Guide to build web app with authentication and REST API with token authentication

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Antonio Ufano avatar

Antonio Ufano

In this article I'm going to explain how to create a simple web application to create tasks with the authentication included in Laravel. Then we'll create an API that will manage access tokens and expose some of the functionalities and finally test the API with Postman. If you do are not familiar with Laravel, you can check my previous article about how to set up a development environment. All the code of this article is available to download in the following GIT repository. Let's dig into it!

Creating a Laravel web app

Create a new Laravel application:

$laravel new api-oauth2-demo

Create authentication tables, views, controllers and middleware:

$php artisan make:auth

For this example I'll create a To Do List application so we'll need a Task model:

$php artisan make:model Task -m

* with the -m argument we create a migration too.

Now we modify the migration (inside the database/migrations folder) to include the following columns in the table: name (string), description (text), completed (boolean), user_id (integer):

public function up(){

    Schema::create('tasks', function (Blueprint $table) {

      $table->increments('id');

      $table->string('name');

      $table->text('description');

      $table->boolean('completed');

      $table->integer('user_id');

      $table->timestamps();

    });

}

Now we have to configure our database connection details in the .env file in the root folder of the application. Once done, we can run a migration to create both the Auth tables (users, password_resets) and our tasks table:

$php artisan migrate

Once migrated, first thing to do is to modify our User and Task models to define the relationship between them. A user can have many tasks and, a task always belongs to a user.

User model:

//relationship with Task model

public function tasks(){

  return $this->hasMany('App\Task');

}

In the Task model we'll also create two scopes. Scopes are used when you have to filter data very frequently in your application. In this case we create two, one for completed tasks and another for pending ones, which will filter using the 'completed' column of the Tasks table.

  //relationship with User model

  public function user_id() {

    return $this->belongsTo('App\User');

  }

  public function scopeCompleted($query) {

    return $query->where('completed', true);

  }

  public function scopePending($query) {

    return $query->where('completed', false);

  }

Now we will create a controller that will handle web requests to create, list and complete tasks.

$php artisan make:controller TaskController --resources

*the resources option will create all CRUD methods empty

Now we fill all methods in the controller. The show, index, create and edit methods will just return the correspondent page to show, list, create or update the tasks while store, update and destroy methods will be the ones that will interact with the database. I've also created a new method called complete to change the completed column to true.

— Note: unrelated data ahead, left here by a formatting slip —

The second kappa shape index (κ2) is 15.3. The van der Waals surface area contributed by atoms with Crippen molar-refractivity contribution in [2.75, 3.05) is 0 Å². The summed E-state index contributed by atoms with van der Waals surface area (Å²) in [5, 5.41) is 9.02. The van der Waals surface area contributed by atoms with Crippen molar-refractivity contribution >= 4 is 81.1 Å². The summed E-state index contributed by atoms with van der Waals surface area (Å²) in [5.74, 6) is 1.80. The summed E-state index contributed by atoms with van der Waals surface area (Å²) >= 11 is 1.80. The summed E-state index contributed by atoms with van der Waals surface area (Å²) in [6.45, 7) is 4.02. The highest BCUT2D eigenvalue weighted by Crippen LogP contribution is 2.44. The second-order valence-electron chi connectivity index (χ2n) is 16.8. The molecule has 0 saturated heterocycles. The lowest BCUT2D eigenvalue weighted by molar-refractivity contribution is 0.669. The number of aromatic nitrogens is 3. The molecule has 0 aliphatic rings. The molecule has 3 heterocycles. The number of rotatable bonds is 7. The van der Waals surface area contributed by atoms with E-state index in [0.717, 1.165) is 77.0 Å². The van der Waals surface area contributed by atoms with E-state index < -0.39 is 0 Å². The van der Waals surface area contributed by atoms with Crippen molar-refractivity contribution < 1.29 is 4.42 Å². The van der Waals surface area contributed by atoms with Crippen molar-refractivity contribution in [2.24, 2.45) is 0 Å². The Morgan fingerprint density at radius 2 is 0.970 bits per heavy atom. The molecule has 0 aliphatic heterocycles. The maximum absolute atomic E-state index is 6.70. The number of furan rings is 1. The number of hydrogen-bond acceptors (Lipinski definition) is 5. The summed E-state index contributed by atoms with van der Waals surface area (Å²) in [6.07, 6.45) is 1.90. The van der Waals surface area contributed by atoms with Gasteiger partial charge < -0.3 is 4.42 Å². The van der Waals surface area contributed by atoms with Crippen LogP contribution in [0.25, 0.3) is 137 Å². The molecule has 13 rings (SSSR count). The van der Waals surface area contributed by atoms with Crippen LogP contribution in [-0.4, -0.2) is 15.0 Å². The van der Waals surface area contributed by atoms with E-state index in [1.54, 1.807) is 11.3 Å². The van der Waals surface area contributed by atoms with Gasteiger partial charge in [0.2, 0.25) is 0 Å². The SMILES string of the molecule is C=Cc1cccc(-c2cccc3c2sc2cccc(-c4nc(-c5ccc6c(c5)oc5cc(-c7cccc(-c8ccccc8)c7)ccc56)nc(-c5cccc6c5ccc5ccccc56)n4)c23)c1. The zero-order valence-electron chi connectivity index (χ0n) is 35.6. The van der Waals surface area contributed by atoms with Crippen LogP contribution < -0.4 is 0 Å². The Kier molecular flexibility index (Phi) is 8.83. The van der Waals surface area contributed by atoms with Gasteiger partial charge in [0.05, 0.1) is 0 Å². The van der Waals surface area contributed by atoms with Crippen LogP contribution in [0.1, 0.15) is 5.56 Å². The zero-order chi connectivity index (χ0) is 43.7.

public function index() {

        //returns the completed and pending tasks of the logged user

        $user = Auth::user();

        $tasks_completed = $user->tasks()->completed()->get();

        $tasks_pending = $user->tasks()->pending()->get();

        return view ('tasks.index', ['tasks_completed' => $tasks_completed, 'tasks_pending' => $tasks_pending]);

  }

    /**

     * Store a newly created resource in storage.

     */

    public function store(Request $request)  {

        //create new task

        $task = new Task;

        //associate values from the view form

        $task->name = $request->name;

        $task->description = $request->description;

        $task->completed = false;

        //retrieve logged user

        $user = Auth::user();

        //associate user to the new task to fill the user_id column in table

        $task->user()->associate($user);

        //save task in database and redirect

        $task->save();

        return redirect()->route('tasks.index');

    }

    public function complete($id)  {

        //change the completed flag to true

        $task = Task::findOrFail($id);

        $task->completed = true;

        $task->save();

        return redirect()->route('tasks.index');

    }

You can see the full code of the controller here. Notice that I've included a __construct function that calls the 'auth' middleware. This will prevent to do any of the actions listed if the user is not logged.

Now we have to define the routes that our views will use. In the routes folder modify the web.php file and include the routes to list (return view tasks.index), create (return view tasks.create), store (calls store method to store the task in the database) and complete (calls complete method to update the complete attribute of the task) :

Route::get('/tasks', 'TaskController@index')->name('tasks.index');

Route::get('/tasks/create', 'TaskController@create')->name('tasks.create');

Route::post('/tasks', 'TaskController@store')->name('tasks.store');

Route::post('/tasks/{id}/complete', 'TaskController@complete')->name('tasks.complete');

For our views, we'll create a new folder called 'tasks' inside /resources/views. You can see all my views in the repo.

In the index we'll display a list of the completed and pending tasks. As detailed in the controller above, in the index function we return the completed tasks in the variable $tasks_completed and the pending ones in $tasks_pending, so we just have to loop both arrays and print the details of each. In addition, each of the pending tasks will have a form with a button to mark the task as completed.